833.9 mph – The speed Felix achieved during his free fall as determined by Brian Utley of FAI, an international federation that certifies aerospace records. Utley informed reporters during a press conference after the jump that according to their preliminary analysis, Baumgartner reached a speed of 833.9 mph or 1.24 MACH to shatter the speed of sound. The figures are preliminary and may change slightly in the coming weeks, but it’s confirmed he broke the sound barrier at his elevation, which is around 690 mph, and did so with ample room in case the figures are rounded a little bit down. No man has ever gone supersonic during a skydive until now.
The final time for Baumgartner’s free fall, 4 minutes 20 seconds, was 16 seconds short of the record set by Colonel Kittinger, but that’s trivial compared to the other records Baumgartner set on this historic day. Perhaps fairly, Kittinger still has the free fall time record, which signifies his death-defying plunge more than half a century prior. Kittinger, who was instrumental in helping Baumgartner achieve the new record, deserves to still have a place in the history books, if only because he completed his historic flight before technology drastically lowered the risks for such an undertaking.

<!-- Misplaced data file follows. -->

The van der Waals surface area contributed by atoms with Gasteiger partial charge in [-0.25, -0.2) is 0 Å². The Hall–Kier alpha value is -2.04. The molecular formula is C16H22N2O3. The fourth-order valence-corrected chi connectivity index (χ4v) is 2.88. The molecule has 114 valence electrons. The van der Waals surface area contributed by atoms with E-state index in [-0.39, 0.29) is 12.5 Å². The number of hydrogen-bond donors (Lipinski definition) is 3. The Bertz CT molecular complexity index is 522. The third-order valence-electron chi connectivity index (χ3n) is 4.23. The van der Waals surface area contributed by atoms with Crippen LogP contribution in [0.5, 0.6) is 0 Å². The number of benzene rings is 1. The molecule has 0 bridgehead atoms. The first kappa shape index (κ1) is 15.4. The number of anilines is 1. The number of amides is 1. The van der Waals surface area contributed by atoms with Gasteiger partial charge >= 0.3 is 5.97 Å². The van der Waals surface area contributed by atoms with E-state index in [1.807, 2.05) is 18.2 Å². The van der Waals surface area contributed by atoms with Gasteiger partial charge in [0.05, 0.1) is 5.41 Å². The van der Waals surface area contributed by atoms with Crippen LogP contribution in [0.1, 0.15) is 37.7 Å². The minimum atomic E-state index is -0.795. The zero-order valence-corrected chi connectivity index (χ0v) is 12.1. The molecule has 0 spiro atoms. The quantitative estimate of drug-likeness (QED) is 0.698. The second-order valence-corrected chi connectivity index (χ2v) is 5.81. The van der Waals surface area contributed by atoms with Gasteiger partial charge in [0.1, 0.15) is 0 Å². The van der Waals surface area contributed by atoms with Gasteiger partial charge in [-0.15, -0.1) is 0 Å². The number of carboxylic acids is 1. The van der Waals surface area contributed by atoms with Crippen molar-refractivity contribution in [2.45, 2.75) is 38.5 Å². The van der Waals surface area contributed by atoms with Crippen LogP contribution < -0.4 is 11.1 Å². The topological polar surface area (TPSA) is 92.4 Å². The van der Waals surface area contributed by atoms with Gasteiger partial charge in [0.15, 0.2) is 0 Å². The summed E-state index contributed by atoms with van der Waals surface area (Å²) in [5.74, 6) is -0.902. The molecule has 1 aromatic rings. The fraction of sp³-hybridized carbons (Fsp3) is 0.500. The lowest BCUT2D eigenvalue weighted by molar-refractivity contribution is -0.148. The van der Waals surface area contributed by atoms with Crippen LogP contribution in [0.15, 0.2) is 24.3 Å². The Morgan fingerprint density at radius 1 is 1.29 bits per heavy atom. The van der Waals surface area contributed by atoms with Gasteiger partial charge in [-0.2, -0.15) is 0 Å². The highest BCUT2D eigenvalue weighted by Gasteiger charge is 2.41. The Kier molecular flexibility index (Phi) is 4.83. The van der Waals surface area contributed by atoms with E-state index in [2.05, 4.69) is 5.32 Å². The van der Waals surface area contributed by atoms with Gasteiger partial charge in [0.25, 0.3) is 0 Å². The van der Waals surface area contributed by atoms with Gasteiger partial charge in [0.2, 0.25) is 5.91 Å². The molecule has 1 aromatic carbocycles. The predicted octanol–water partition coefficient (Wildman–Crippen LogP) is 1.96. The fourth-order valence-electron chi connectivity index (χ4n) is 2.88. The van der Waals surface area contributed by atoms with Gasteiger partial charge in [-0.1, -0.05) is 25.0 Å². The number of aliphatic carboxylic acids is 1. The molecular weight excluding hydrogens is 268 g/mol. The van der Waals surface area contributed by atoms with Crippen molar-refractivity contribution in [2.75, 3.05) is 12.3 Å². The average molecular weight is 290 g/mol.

After Baumgartner landed safely, he said:
“Trust me, when you stand up there on top of the world, you become so humble. It’s not about breaking records anymore. It’s not about getting scientific data. It’s all about coming home.” Thankfully he is in fact back home safe.
Not a bad Sunday for Felix and the more than 300 mission control technicians, physicians, engineers and scientists that have worked more than 5 years on this project. The entire Red Bull Stratos team should be commended for helping achieve their goal: to push past the boundaries of what human beings can accomplish in flight.
The Adrenalist salutes the men and women of the Red Bull Stratos team and the former Austrian paratrooper, Felix Baumgartner, who has now jumped farther and faster than anyone in history.